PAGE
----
We went on to see valleys and waterfalls of West Maui and a distant glimpse of the resorts and golf courses of West Maui beyond Lahaina. All this was preparation for the spectacular cliffs, valleys and waterfalls of the north coast of Moloka’i.
The island of Moloka’i seen from Maui across the Pailolo Channel. Trade winds were really down and the usually choppy sea was abnormally calm.
Just part of the grand-daddy 4000’ waterfall on the north coast of Moloka’i with an idea of the steepness of the cliffs that prevail. Pictures can barely tell the story – you just have to see it for yourself!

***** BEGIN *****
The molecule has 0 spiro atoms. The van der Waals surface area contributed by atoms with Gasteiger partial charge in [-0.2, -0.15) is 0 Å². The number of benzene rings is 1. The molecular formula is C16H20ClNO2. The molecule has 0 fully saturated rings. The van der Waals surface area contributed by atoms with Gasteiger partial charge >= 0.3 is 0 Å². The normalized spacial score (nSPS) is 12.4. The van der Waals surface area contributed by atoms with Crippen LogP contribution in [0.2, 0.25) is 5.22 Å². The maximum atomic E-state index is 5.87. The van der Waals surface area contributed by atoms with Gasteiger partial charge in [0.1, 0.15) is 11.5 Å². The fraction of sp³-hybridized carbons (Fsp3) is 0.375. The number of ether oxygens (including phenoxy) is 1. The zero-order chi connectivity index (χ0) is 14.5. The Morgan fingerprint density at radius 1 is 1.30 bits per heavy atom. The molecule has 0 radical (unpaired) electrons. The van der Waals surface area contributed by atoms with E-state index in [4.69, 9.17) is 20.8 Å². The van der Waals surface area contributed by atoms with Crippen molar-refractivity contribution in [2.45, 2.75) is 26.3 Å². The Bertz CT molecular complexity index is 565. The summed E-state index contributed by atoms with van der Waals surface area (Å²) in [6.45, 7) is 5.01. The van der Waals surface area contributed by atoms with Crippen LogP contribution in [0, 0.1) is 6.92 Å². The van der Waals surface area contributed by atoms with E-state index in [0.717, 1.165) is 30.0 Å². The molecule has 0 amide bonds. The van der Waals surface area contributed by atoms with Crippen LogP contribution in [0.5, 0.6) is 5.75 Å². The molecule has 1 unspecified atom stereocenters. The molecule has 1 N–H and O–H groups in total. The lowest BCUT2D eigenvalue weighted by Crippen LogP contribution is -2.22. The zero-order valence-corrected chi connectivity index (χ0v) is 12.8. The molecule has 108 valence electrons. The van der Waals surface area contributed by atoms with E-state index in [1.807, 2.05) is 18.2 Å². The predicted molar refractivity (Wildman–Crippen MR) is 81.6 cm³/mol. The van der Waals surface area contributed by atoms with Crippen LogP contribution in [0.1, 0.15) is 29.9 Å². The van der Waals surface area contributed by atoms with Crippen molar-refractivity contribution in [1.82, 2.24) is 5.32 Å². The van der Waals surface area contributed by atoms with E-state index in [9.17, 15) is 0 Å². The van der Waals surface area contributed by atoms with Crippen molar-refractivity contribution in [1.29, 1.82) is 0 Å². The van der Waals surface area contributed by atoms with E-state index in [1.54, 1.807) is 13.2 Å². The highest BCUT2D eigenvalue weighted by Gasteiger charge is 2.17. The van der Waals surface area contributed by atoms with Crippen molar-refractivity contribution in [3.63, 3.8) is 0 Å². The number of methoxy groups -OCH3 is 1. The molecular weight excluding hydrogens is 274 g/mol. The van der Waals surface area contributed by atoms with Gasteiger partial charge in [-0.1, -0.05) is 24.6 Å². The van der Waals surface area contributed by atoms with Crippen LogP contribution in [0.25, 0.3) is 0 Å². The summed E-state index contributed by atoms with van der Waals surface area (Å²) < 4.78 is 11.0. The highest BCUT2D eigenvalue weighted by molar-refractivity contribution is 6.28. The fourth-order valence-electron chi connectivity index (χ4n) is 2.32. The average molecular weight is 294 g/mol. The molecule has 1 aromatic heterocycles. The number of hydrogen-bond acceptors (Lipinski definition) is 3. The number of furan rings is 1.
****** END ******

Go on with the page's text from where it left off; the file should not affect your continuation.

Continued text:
On Wednesday we took one of my favorite tourist day trips. It starts with brunch at Kula Lodge with a stop at the Curtis Wilson Cost gallery. The view from the dining room is extraordinary! From left to right one can see South Maui, West Maui mountains and North Maui, with the entire “Valley” spreading from Ma’alaea harbor to Kahului harbor. Our valley is nontraditional, since, although it is between two ranges of mountains, it is bordered by the ocean at each end.
I am somewhat sorry to say that I have never purchased anything there, but I always stop at the gallery. Cost is my kind of artist and I always enjoy seeing his work, especially the jacaranda trees and other upcountry scenes. Although well worth it, the prices are a bit out of my range. Check him out online.